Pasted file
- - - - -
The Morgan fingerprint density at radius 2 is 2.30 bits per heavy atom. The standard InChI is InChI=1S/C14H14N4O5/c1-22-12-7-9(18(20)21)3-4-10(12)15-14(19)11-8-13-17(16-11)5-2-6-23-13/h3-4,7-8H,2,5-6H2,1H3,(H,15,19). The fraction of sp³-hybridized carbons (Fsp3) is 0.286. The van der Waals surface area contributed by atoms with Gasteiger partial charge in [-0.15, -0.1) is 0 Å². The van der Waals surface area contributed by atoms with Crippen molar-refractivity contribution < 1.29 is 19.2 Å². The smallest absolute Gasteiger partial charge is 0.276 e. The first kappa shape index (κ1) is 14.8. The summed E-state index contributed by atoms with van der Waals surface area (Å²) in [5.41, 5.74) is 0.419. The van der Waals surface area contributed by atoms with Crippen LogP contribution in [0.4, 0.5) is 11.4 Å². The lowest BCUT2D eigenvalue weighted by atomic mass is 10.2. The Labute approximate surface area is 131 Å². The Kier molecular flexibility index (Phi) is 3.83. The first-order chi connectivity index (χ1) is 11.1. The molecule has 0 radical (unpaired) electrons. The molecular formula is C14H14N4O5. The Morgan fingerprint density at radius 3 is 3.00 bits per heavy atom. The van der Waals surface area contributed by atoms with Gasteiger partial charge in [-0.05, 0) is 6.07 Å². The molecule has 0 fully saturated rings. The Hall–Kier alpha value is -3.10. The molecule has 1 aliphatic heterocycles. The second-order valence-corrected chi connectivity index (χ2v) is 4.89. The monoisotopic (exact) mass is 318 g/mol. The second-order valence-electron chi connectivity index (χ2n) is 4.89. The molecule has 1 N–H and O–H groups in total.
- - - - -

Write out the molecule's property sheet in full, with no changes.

The Morgan fingerprint density at radius 2 is 2.30 bits per heavy atom. The standard InChI is InChI=1S/C14H14N4O5/c1-22-12-7-9(18(20)21)3-4-10(12)15-14(19)11-8-13-17(16-11)5-2-6-23-13/h3-4,7-8H,2,5-6H2,1H3,(H,15,19). The fraction of sp³-hybridized carbons (Fsp3) is 0.286. The van der Waals surface area contributed by atoms with Gasteiger partial charge in [-0.15, -0.1) is 0 Å². The van der Waals surface area contributed by atoms with Crippen molar-refractivity contribution < 1.29 is 19.2 Å². The smallest absolute Gasteiger partial charge is 0.276 e. The first kappa shape index (κ1) is 14.8. The summed E-state index contributed by atoms with van der Waals surface area (Å²) in [5.41, 5.74) is 0.419. The van der Waals surface area contributed by atoms with Crippen LogP contribution in [0.4, 0.5) is 11.4 Å². The lowest BCUT2D eigenvalue weighted by atomic mass is 10.2. The Labute approximate surface area is 131 Å². The Kier molecular flexibility index (Phi) is 3.83. The first-order chi connectivity index (χ1) is 11.1. The molecule has 0 radical (unpaired) electrons. The molecular formula is C14H14N4O5. The Morgan fingerprint density at radius 3 is 3.00 bits per heavy atom. The van der Waals surface area contributed by atoms with Gasteiger partial charge in [-0.05, 0) is 6.07 Å². The molecule has 0 fully saturated rings. The Hall–Kier alpha value is -3.10. The molecule has 1 aliphatic heterocycles. The second-order valence-corrected chi connectivity index (χ2v) is 4.89. The monoisotopic (exact) mass is 318 g/mol. The second-order valence-electron chi connectivity index (χ2n) is 4.89. The molecule has 1 N–H and O–H groups in total.